Thomas B. Kerley attended the district schools of his native locality, and until his marriage made his home with his father. He was reared to agricultural pursuits, but when he became twenty-one years old he decided to enter the medical profession, and with that end in view began study with Dr. Joseph H. Simmons. He continued with him for two years, in the meanwhile carrying on operations on his thirty-five acre tract, and in 1886 entered the College of Physicians and Surgeons at Keokuk, Iowa, where he studied during 1886, 1887 and 1888, graduating in February of the latter year. He at once began the practice of medicine at Simpson, where he has continued it ever since. A kind and sympathetic physician, a steady-handed surgeon and a cheerful friend, Dr. Kerley won the respect and admiration of his fellow-townsmen long before he opened his banking institution in 1910, on December 10th of which year the First Bank of Simpson, a private establishment, was organized, with Mr. Kerley as president, J. W. Reynolds, vice-president, and Delbert R. Kerley, cashier, and these gentlemen, with Story & Klink, of Glendale, Illinois, and N. J. Brooks,, of Simpson, form the board of stockholders. Since 1907 he has devoted a good deal of attention to farming, and is now the owner of two hundred acres of well-cultivated land. Mr. Kerley is so well known that his life and character speak for themselves. Having spent all his life in this section, he was able to recognize the section's natural opportunities, which he improved, and he is now enjoying the well-merited reward of his forsight. At the age of twenty-one years he joined the Masonic order, and shortly thereafter became. connected with the Odd Fellows, and he has since been a popular member of both fraternities.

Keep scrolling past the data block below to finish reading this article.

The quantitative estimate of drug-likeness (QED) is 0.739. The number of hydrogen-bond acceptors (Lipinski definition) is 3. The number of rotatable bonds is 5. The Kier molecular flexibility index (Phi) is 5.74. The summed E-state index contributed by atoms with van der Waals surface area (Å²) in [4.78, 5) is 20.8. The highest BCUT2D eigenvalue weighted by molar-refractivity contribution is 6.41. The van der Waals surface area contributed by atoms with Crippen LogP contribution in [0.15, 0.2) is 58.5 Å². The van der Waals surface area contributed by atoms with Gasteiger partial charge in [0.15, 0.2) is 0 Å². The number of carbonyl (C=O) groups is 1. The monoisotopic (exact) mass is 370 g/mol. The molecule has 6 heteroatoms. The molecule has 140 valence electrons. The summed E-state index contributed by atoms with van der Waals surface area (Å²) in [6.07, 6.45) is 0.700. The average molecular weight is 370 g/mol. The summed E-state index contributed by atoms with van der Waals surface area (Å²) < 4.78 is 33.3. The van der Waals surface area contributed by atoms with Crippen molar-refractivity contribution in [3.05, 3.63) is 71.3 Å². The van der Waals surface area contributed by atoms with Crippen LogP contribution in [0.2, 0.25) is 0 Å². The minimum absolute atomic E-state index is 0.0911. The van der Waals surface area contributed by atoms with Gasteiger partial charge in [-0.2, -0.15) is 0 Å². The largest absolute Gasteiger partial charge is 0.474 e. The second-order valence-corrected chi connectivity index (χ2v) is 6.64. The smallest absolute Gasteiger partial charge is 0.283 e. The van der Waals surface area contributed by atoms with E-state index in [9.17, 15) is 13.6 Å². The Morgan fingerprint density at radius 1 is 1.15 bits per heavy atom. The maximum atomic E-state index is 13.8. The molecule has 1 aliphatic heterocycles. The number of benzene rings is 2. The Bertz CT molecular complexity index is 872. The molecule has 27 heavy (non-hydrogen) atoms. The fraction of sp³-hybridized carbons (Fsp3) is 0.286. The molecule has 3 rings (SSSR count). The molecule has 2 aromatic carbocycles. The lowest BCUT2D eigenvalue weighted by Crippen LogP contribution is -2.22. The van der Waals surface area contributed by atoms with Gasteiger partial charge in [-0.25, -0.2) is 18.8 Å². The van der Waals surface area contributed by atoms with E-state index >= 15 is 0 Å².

On March 18, 1886, Mr. Kerley was married to Mary E. Simmons, daughter of Louis M. and Catherine Simmons, and granddaughter of Peter Simmons, a native of North Carolina, who migrated to the "Flat Woods" of Johnson county in 1840. Dr. and Mrs. Kerley have had four sons, as follows: Granville L., aged twenty-four years, studied in the Southern Illinois Normal University, and graduated from the St. Louis Medical University in May, 1910, and is now assistant surgeon of the Frisco Railroad and is located at Topeka, Kansas; Lindorf L., aged twenty-two years, studied at the Southern Illinois Normal University, and graduated at Bloomington Law School, June 20, 1911, since which time he has been engaged in the practice of law at Chicago; Delbert R., aged twenty-one years, who is now acting as cashier of the First Bank of Simpson; and Ollin. R., aged sixteen years, who is a student in school.

Extracted from 1912 A History of Southern Illinois, volume 2, pages 666-667.